There were some great panels throughout the convention. Fanning the Sacred Flame discussed religion in SFF. Panel members came from atheist, Anglican, Buddhist and Jewish backgrounds. Despite being an atheist, K.J. Taylor said she finds it weird when religion or superstition is never mentioned in fantastical societies because it is something that exists in every real culture. She also spoke about her experiences with writing religious characters and stressed the importance of not being patronising or making the characters look like idiots by following their beliefs. Rivqa Rafael discussed ignorance as a writer’s worst enemy. Often writers don’t know what they are evoking when they borrow elements from religions they’re not a part of, with the results being beyond offensive and into hurtful. She gave the example of the Jewish golem. C.S. Lewis’ Narnia was mentioned many times, with the consensus being that the story worked best when its parable elements were subtle. Rivqa also cited Ann Leckie’s Imperial Radch trilogy as an example of religion done well, pointing out that conflicts between religions rarely happen on a level playing field, historically speaking. There are often major cultural and colonial elements at play.

Next week I will touch on a few more of the panels I attended. So stay tuned!

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Mirrored from Earl Grey Editing.

calissa: (Calissa)

Conflux 12, Conflux, red fire monkey, Earl Grey Editing, rooibos tea

Conflux, Canberra’s annual convention for speculative fiction writers and fans, begins next week! This year it is taking place from Friday 30 September until Monday 3 October and the theme is Red Fire Monkey, after the Chinese astrological year. Special guests are David Farland, a best-selling fantasy author and writing instructor all the way from the US, and Australian dark fantasy/horror author Alan Baxter. Sean Williams will be the MC. As usual, I will be attending and am very much looking forward to making some new friends as well as catching up with some old ones.

Where to find me

I will be sitting on two panels. Exact details are subject to change.

Books I’ve loved

When: Saturday, 1 October, 4:30 PM

Where: Reid Room
Novotel Canberra
65 Northbourne Avenue, Canberra

The panel name speaks for itself, really.

Exploring Ann Leckie’s Imperial Radch

When: Sunday, 2 October, 3:30 PM

Where: Clarke Room

A discussion about how spec-fic is pushing the boundaries of gender diversity. I’m really looking forward to this panel.

If you have an interest in speculative fiction and can make it along, please stop by and say hi! I love getting to know new people. However, if Canberra is a little too far away for you or attending conventions is not your sort of thing, there’s no need for you to miss out entirely. I shall be posting a convention report once the excitement is over (and I’ve had the chance for a few restorative cups of tea).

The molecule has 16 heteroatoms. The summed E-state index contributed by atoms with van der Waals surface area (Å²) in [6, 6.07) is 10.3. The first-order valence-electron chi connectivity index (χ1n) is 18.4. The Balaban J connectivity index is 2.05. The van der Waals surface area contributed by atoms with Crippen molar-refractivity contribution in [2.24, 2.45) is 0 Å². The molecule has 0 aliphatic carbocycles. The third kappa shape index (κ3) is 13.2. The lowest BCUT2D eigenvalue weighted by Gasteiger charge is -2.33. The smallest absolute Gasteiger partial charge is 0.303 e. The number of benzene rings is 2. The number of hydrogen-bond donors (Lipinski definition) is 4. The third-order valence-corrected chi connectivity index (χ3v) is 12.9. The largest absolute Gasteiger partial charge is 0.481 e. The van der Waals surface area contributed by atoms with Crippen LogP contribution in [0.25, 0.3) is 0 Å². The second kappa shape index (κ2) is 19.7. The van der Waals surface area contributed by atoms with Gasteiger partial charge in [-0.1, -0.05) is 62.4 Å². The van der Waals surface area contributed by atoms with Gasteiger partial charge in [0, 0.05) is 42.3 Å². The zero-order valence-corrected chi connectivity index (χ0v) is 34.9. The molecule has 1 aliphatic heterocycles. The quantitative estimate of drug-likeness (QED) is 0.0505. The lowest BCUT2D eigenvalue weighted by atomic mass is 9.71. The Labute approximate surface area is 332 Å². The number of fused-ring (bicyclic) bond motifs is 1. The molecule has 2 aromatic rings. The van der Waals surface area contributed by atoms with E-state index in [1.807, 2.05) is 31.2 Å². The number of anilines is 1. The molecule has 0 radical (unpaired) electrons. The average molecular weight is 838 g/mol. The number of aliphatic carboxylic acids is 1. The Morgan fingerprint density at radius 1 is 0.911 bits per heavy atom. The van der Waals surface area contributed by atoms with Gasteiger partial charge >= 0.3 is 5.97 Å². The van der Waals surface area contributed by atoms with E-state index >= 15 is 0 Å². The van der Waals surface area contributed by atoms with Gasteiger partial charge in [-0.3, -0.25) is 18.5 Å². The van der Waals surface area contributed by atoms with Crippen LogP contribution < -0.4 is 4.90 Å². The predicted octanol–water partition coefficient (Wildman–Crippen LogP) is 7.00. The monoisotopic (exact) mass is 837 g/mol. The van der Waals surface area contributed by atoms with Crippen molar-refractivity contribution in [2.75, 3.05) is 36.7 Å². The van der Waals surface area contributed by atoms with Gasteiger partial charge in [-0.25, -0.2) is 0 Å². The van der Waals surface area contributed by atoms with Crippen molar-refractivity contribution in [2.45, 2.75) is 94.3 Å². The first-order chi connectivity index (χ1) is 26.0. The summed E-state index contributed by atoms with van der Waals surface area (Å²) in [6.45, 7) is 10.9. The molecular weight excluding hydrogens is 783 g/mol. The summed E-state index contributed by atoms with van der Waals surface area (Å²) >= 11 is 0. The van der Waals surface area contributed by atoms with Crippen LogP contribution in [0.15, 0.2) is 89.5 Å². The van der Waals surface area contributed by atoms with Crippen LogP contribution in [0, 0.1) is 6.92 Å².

Mirrored from Earl Grey Editing.

calissa: (Calissa)

Conflux-11

Conflux 11 took place from Friday 2 October until Monday 5 October. As is always the case, there was a lot of good programming to see, so I had to split my report into two parts. You can read the first part here.

Sean Williams, Abigail Nathan, Karen Simpson Nikakas, Jo Clay and I on the self-editing panel.

Sean Williams, Abigail Nathan, Karen Simpson Nikakis, Jo Clay and I on the self-editing panel. Photo courtesy of Leife Shallcross.

I was fortunate enough to sit on a couple of panels throughout the convention. The highlight of these for me was the panel called Editing Your Own S**t, which ran on Sunday. There was a great diversity of experience on this panel. Jo Clay spoke as an emerging author and had a fantastic list of words she overuses in her own work (and now carefully edits out). At the opposite end of the spectrum was Sean Williams, who has published around 30 books, including a number for the Star Wars franchise. Sean spoke of the fatigue in doing final edits on one novel when he really wants to be diving into writing his next new one. Karen Simpson Nikakis offered an interesting perspective, having moved from a big publishing house to self-publishing. Finally, Abigail Nathan doesn’t edit her own work at all–she works as a freelance editor and owner of Bothersome Words. She named several tools and programs that had the other panel members grabbing for their notepads.

David McDonald and Maureen Flynn. Photo courtesy of Cat Sparks.

David McDonald and Maureen Flynn. Photo courtesy of Cat Sparks.

Another highlight of the Sunday program was the Paying for Our Passion panel. Based on David McDonald’s series of guest posts (which I highly recommend), the panel discussed the sacrifices they have had made in order to pursue writing or editing. David moderated the panel, speaking of how touched he had been by the response to his series and the heartfelt contributions he’d received. The panel was likewise intensely personal, with panel members opening up about some of the struggles they have faced. Tehani Wessely spoke about sacrificing time with her family in order to run FableCroft Publishing. It brought her a lot of guilt, but at the same time she hoped she was being a good role model for her kids by pursuing this passion. For Maureen Flynn, writing is a lifeline as she has struggled from a very young age to be the primary carer for two family members. Like Tehani, she feels guilty for taking the time to pursue her writing, but is also aware that it is crucial for her mental health. There was so much interesting discussion in this panel that I don’t have room to do it justice, so I’d urge you again to check out David’s series.